How Sweden celebrates All Saint’s Day: Go ahead + embrace the dark

Know what I did yesterday? I stayed in bed almost all day long. I woke early (as usual). Scrolled through my phone for a tiny bit – that’s right – I can’t seem to break that habit. And then got up and made coffee with freshly ground beans, lit candles, + turned on twinkle lights.Then I snuggled into the leather cabin chair in the kitchen, sipped my coffee, and read.  It was pretty damn magical. After I had finished my cup of coffee, I refilled it and climbed in bed again, joining my love who was also surrounded by candles, reading quietly. We sat for hours in silence. Doing our thing. And I’ve stayed here all day, minus some laundry and cooking. It has been productive and slow and intentional. And the perfect way to end a purely magical, staycation week that eased me into the dark, winter time that is now upon us.

This time, between Halloween/Samhain and the first few days of November is sacred. Not only do we mark the changing of the seasons from autumn to winter, but we also literally find ourselves in the darkest period of the year. November, December, and January are the months that envelop us in a seemingly never-ending night. It is the time of year when we literally see the process of death + dying; and thereby, we are reminded of our mortality, and of our own pending death.

Especially during the first week or so of November we really ponder death as we honor all of those who have gone before us. All of those who are part of our cloud of witnesses, who live on in spirit, but are no longer present on the earth.

It is a quiet, pensive, mellow time. Holy and slow.

Many churches celebrate the dead, at this time of year, by reading aloud names of members who have died throughout the year. Other people celebrate by putting out food or other items on All Hallow’s Eve, hoping to help their loved ones. And others visit cemeteries and grave sites.

In Sweden, the tradition is extremely beautiful. Cemeteries all over the country are filled with lights and candles and fire. Family members put out special candles that burn for days and decorate the grave stones of loved ones with a little extra care.

People mill about from twilight at 3pm until well past dark on the few days after Alll Saint’s Day on November 1. They allow themselves to come facing to face with death. Admitting it. Embracing it. Mourning for losses, remembering good times, and silently gathering together as a community, even if no one speaks a word to another. There’s no need to talk, everyone knows what everyone is doing. It’s peaceful and intentional and beautiful and sacred.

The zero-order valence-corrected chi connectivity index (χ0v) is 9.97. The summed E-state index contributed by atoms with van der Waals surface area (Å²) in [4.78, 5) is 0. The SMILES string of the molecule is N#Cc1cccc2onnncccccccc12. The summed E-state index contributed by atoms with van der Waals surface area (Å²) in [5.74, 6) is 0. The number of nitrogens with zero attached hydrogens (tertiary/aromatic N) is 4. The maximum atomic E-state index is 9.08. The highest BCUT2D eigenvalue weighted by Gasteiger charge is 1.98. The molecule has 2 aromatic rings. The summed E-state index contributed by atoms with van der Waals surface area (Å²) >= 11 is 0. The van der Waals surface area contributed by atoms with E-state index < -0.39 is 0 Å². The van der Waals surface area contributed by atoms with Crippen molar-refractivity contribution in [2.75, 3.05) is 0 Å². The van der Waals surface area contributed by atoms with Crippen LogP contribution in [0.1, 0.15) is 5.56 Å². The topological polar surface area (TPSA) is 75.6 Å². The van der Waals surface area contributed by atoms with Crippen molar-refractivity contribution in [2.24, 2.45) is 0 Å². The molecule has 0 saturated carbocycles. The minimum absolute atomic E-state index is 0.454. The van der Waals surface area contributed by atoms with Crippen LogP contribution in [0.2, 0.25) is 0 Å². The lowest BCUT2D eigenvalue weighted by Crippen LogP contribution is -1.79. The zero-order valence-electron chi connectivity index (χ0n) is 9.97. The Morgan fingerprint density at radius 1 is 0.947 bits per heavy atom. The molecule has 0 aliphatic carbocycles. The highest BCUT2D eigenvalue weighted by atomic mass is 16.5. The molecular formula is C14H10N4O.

On Saturday, the official All Saint’s Day celebration day in Sweden, Lina and I walked with some family members through the big, old cemetery in downtown Uppsala. We strolled around, beginning at twilight, and then went our separate ways after paying our respects to a family member.

Just the two of us, Lina and I walked arm in arm, slowly up and down the rows, stopping to read tombstones. Whispering with one another. Feeling the pain of losing Lina’s grandmother and a dear friend of ours… both at this time last year. But, we also laughed and discussed the mystery of the unknown, feeling comforted by the mere sight of a society that pays attention to death… a society that sets apart an entire day, where people flock to cemeteries to remember and to gain perspective.

Filled with thoughts + feelings after we had wandered a while, we slowly walked home. A bit melancholic, and, yet, filled with inspiration. What a gift it was to experience this tradition once again. To celebrate life through the recognition of death. And somehow, magically, in honoring death, we learn a little bit more about what it means to really live.

So, dear friends, dare to face death. Dare to feel your fear. Dare to admit your insecurities. Embrace the mystery of the unknown. And then, rise again to make your life exactly what you want it to be with every breath you take.

Perhaps by stopping for just one moment, to remember that we all will all face our own death one day, we will learn to live our life just a little bit more right here, right now. Soaking up + making the most of every single beautiful, terrible, sacred second of this life on earth. ❍↟

xoxo. liz.


4 thoughts on “How Sweden celebrates All Saint’s Day: Go ahead + embrace the dark

  1. I love these dark photos of the cemetery with the lights. Also, I enjoyed hearing about the tradition there. You’re my source for all Sweden-related stuff. 🙂 How many hours of daylight do you get during the winter there? I think you wrote about that once but I don’t remember what you said.

    1. Hehe! I’ll take that job! Sounds fun to be the point person for Swedish things! When it is the darkest, we have about 5 hours of daylight. 🙂

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